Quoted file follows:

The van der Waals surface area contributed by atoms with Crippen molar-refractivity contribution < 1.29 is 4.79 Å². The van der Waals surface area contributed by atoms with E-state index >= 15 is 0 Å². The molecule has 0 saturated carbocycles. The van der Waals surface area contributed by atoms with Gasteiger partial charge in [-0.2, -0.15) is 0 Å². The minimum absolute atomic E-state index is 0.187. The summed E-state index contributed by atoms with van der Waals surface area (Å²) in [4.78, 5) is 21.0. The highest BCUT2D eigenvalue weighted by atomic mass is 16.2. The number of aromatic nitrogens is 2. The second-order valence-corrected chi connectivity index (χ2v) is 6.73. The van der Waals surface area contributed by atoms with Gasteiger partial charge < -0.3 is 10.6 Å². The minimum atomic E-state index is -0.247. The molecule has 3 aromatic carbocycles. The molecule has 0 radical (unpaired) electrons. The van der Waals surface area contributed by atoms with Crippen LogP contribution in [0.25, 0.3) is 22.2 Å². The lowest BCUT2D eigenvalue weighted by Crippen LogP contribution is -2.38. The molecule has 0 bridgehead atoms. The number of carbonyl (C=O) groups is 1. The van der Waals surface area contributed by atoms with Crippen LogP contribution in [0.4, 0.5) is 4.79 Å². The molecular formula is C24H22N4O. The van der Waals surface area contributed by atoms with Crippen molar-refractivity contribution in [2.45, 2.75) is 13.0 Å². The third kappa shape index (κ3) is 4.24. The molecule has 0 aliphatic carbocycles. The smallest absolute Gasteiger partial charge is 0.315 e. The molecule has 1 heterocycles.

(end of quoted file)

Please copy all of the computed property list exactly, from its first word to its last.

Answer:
The van der Waals surface area contributed by atoms with Crippen molar-refractivity contribution < 1.29 is 4.79 Å². The van der Waals surface area contributed by atoms with E-state index >= 15 is 0 Å². The molecule has 0 saturated carbocycles. The van der Waals surface area contributed by atoms with Gasteiger partial charge in [-0.2, -0.15) is 0 Å². The minimum absolute atomic E-state index is 0.187. The summed E-state index contributed by atoms with van der Waals surface area (Å²) in [4.78, 5) is 21.0. The highest BCUT2D eigenvalue weighted by atomic mass is 16.2. The number of aromatic nitrogens is 2. The second-order valence-corrected chi connectivity index (χ2v) is 6.73. The van der Waals surface area contributed by atoms with Gasteiger partial charge < -0.3 is 10.6 Å². The minimum atomic E-state index is -0.247. The molecule has 3 aromatic carbocycles. The molecule has 0 radical (unpaired) electrons. The van der Waals surface area contributed by atoms with Crippen LogP contribution in [0.25, 0.3) is 22.2 Å². The lowest BCUT2D eigenvalue weighted by Crippen LogP contribution is -2.38. The molecule has 0 bridgehead atoms. The number of carbonyl (C=O) groups is 1. The van der Waals surface area contributed by atoms with Crippen LogP contribution in [0.4, 0.5) is 4.79 Å². The molecular formula is C24H22N4O. The van der Waals surface area contributed by atoms with Crippen molar-refractivity contribution in [2.45, 2.75) is 13.0 Å². The third kappa shape index (κ3) is 4.24. The molecule has 0 aliphatic carbocycles. The smallest absolute Gasteiger partial charge is 0.315 e. The molecule has 1 heterocycles.